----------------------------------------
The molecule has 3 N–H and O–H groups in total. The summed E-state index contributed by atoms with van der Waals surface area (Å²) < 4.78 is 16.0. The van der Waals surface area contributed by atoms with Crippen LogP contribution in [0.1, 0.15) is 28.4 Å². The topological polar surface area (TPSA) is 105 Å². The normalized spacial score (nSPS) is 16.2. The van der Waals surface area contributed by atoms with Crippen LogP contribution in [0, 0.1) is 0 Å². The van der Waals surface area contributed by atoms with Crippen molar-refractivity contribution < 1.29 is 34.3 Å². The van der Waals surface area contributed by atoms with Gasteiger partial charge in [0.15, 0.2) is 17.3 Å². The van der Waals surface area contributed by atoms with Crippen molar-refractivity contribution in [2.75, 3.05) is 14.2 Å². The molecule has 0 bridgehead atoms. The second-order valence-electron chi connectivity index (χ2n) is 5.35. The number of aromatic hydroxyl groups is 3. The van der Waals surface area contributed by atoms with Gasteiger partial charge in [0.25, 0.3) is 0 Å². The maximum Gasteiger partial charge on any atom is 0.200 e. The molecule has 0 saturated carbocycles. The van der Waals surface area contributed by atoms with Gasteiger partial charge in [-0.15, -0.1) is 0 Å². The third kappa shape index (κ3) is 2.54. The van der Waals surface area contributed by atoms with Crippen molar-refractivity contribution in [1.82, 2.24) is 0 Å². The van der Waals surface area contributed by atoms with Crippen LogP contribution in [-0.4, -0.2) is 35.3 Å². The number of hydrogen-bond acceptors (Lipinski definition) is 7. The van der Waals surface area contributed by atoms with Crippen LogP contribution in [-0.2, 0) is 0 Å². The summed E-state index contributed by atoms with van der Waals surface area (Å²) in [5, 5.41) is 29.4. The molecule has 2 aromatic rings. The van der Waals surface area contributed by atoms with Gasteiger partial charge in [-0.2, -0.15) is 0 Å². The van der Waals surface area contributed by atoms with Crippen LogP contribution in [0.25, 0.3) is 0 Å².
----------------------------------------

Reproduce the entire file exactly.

The molecule has 3 N–H and O–H groups in total. The summed E-state index contributed by atoms with van der Waals surface area (Å²) < 4.78 is 16.0. The van der Waals surface area contributed by atoms with Crippen LogP contribution in [0.1, 0.15) is 28.4 Å². The topological polar surface area (TPSA) is 105 Å². The normalized spacial score (nSPS) is 16.2. The van der Waals surface area contributed by atoms with Crippen LogP contribution in [0, 0.1) is 0 Å². The van der Waals surface area contributed by atoms with Crippen molar-refractivity contribution < 1.29 is 34.3 Å². The van der Waals surface area contributed by atoms with Gasteiger partial charge in [0.15, 0.2) is 17.3 Å². The van der Waals surface area contributed by atoms with Crippen molar-refractivity contribution in [2.75, 3.05) is 14.2 Å². The molecule has 0 bridgehead atoms. The second-order valence-electron chi connectivity index (χ2n) is 5.35. The number of aromatic hydroxyl groups is 3. The van der Waals surface area contributed by atoms with Gasteiger partial charge in [0.25, 0.3) is 0 Å². The maximum Gasteiger partial charge on any atom is 0.200 e. The molecule has 0 saturated carbocycles. The van der Waals surface area contributed by atoms with Gasteiger partial charge in [-0.15, -0.1) is 0 Å². The third kappa shape index (κ3) is 2.54. The van der Waals surface area contributed by atoms with Crippen molar-refractivity contribution in [1.82, 2.24) is 0 Å². The van der Waals surface area contributed by atoms with Crippen LogP contribution in [-0.4, -0.2) is 35.3 Å². The number of hydrogen-bond acceptors (Lipinski definition) is 7. The van der Waals surface area contributed by atoms with Crippen LogP contribution in [-0.2, 0) is 0 Å². The summed E-state index contributed by atoms with van der Waals surface area (Å²) in [5, 5.41) is 29.4. The molecule has 2 aromatic rings. The van der Waals surface area contributed by atoms with Gasteiger partial charge in [-0.2, -0.15) is 0 Å². The van der Waals surface area contributed by atoms with Crippen LogP contribution in [0.25, 0.3) is 0 Å².